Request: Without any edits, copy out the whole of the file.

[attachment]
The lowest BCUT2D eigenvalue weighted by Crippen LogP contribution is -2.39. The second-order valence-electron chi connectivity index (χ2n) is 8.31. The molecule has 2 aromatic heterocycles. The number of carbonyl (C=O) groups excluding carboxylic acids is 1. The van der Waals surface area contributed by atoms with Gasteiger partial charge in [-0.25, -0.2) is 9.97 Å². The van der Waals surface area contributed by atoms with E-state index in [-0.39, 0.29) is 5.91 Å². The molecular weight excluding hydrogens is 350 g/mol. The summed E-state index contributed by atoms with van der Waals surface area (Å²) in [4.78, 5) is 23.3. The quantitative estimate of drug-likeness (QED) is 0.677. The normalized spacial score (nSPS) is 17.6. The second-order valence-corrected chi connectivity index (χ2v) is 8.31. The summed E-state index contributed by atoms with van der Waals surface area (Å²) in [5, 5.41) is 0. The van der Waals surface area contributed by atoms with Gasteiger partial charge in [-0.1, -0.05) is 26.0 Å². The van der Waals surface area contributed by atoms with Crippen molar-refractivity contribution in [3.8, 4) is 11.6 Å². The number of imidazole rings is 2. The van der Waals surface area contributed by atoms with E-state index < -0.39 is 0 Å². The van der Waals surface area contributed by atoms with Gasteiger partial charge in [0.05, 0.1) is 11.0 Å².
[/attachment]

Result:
The lowest BCUT2D eigenvalue weighted by Crippen LogP contribution is -2.39. The second-order valence-electron chi connectivity index (χ2n) is 8.31. The molecule has 2 aromatic heterocycles. The number of carbonyl (C=O) groups excluding carboxylic acids is 1. The van der Waals surface area contributed by atoms with Gasteiger partial charge in [-0.25, -0.2) is 9.97 Å². The van der Waals surface area contributed by atoms with E-state index in [-0.39, 0.29) is 5.91 Å². The molecular weight excluding hydrogens is 350 g/mol. The summed E-state index contributed by atoms with van der Waals surface area (Å²) in [4.78, 5) is 23.3. The quantitative estimate of drug-likeness (QED) is 0.677. The normalized spacial score (nSPS) is 17.6. The second-order valence-corrected chi connectivity index (χ2v) is 8.31. The summed E-state index contributed by atoms with van der Waals surface area (Å²) in [5, 5.41) is 0. The van der Waals surface area contributed by atoms with Gasteiger partial charge in [-0.1, -0.05) is 26.0 Å². The van der Waals surface area contributed by atoms with Crippen molar-refractivity contribution in [3.8, 4) is 11.6 Å². The number of imidazole rings is 2. The van der Waals surface area contributed by atoms with E-state index < -0.39 is 0 Å². The van der Waals surface area contributed by atoms with Gasteiger partial charge in [0.05, 0.1) is 11.0 Å².